Modern cars have on-board diagnostics, or computer systems, that will indicate if there is a problem, often by triggering a check-engine light. The certification station must plug into this system to check for issues.
Gregory Parker, the service manager at Bayside Service in Laconia, said he gets visited once a year by a trooper who audits his certification processes.
“We sailed right through on our last visit,” he said. “But we do everything by the book and have the proper equipment.
“It’s actually good that they come in. At times they point something out for you.”
He said it’s important that vehicles get inspected annually.
“Even at once a year, and with vehicles that are maintained, there could be problems with rust, brakes or the exhaust system,” he said. “With the conditions of our roads, things can go from OK to bad pretty quickly.”
The state used to require inspections every six months. Parker said he had no problem with that system, which he said provided people with good notice of potential mechanical issues that could be repaired before they grew into larger problems.
State Rep. Charlie St. Clair, D-Laconia, said New Hampshire’s inspection program is overly rigorous.
Last year, state legislation to reduce the requirement for inspections to every other year failed to pass. Another bill that didn’t gain traction would have allowed people who buy a new car to skip inspections for the first three years.
St. Clair said the inspection requirement is more about profits for the automobile servicing industry than it is about safety.
“The lobbyists for the auto dealers in the state come out full force against this,” St. Clair said. “It’s all about the money.
“They tried to make this a scary thing, as if unless we get vehicles inspected every year, there would be death and destruction on the highway, wheels falling off.
“They say inspections are needed in New Hampshire because winters are very cruel here. Well in Alaska they don’t require safety inspections.”
St. Clair said similar arguments were made when New Hampshire changed the inspection requirement from every six months to every year.
He said that even without a yearly safety check, problems would get picked up anyway when people go to mechanics for oil changes and other regular servicing. Also, police can pull over vehicles if there is an obvious problem.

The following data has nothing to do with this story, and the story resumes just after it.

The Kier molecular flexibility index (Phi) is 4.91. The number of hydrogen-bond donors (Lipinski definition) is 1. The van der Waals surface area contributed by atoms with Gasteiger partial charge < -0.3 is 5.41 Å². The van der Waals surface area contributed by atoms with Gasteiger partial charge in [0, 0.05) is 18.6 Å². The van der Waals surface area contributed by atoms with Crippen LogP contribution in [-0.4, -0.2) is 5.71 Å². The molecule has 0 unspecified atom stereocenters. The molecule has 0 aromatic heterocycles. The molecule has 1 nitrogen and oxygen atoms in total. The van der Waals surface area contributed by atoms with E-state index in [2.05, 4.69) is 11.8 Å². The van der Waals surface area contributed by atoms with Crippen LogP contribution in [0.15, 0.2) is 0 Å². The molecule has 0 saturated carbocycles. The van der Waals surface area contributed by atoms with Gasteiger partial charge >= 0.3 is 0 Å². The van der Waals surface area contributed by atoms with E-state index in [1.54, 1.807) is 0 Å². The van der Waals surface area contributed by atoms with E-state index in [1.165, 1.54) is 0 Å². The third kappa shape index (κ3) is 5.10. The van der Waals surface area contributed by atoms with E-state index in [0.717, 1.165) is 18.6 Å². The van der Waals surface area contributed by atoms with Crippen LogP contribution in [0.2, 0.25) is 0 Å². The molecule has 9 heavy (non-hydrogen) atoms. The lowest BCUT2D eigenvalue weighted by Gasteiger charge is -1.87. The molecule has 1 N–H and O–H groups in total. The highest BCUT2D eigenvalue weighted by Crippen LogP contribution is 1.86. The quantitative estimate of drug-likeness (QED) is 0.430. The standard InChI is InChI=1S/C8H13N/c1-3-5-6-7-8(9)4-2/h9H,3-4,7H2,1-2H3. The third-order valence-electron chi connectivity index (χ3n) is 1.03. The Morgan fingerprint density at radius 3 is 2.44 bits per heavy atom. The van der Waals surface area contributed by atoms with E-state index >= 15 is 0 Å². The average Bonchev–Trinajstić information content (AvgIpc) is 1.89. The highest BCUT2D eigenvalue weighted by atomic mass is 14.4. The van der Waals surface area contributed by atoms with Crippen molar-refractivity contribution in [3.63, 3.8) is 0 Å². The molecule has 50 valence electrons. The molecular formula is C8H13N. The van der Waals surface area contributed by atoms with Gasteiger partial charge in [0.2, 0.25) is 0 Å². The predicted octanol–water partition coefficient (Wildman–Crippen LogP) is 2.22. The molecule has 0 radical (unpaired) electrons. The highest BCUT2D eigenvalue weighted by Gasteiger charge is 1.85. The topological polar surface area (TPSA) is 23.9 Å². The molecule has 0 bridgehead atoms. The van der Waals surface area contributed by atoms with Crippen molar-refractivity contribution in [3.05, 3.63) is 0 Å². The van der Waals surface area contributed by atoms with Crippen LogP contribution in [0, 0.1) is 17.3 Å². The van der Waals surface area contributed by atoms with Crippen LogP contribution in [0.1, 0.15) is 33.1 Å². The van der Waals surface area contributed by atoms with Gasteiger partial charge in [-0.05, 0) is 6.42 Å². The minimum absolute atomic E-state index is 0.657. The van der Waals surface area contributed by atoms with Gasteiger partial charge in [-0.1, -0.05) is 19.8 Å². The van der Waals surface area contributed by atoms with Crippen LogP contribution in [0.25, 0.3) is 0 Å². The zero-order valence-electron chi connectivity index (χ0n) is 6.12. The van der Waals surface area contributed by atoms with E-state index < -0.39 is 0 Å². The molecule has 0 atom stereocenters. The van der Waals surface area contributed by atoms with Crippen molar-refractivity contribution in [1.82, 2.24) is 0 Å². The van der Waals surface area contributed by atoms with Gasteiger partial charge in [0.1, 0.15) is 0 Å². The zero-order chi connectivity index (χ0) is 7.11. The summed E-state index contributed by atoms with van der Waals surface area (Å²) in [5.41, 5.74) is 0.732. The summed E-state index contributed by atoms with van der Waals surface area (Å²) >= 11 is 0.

"I get it, it's revenue for these people, and mechanics from all over the state emailed me about the danger if we didn't have yearly inspections," St. Clair said. "But a lot of motorists wrote to me and said they didn't think these inspections were necessary, or they were OK with having them every other year."
According to AAA, more than 30 states do not require periodic vehicle safety inspections.
Peter McNamara, president of the New Hampshire Automobile Dealers Association, said vehicle safety inspections protect the public.
"According to the 2017 DMV statistics, over 54,720 cars failed for bad tires," he said. "To pass, tire tread depth must be at least the thickness of a penny. Over 81,905 vehicles failed for inadequate brakes. To pass, a brake pad must be at least 1/16th of an inch thick to provide proper stopping power. When over 16 percent of the vehicles inspected are reported as failed, it is pretty obvious why annual inspections are needed. If we didn’t have such inspection laws, these unsafe vehicles would be left traveling the roadways.
"If you wonder why Belknap County has clean air, it is due in part to the annual emissions testing program which occurs at the same time as the vehicle safety inspection. If you eliminate inspections, you will increase pollution in NH and negatively impact tourism."
Items that are included in the inspection process:
- Registration, plates, registration certificate and vehicle identification number
- Steering, front end and suspension
- Brakes, including parking brake
- Odometer and speedometer
- Electrical system, horn and defroster
- Lights and reflectors, including headlight aim
- Glass, glazing and mirrors
- Exhaust system
- On-board diagnostics system
- Body, chassis and bumper height
- Fuel system
- Tires and wheels
Source: New Hampshire Department of Safety, Division of Motor Vehicles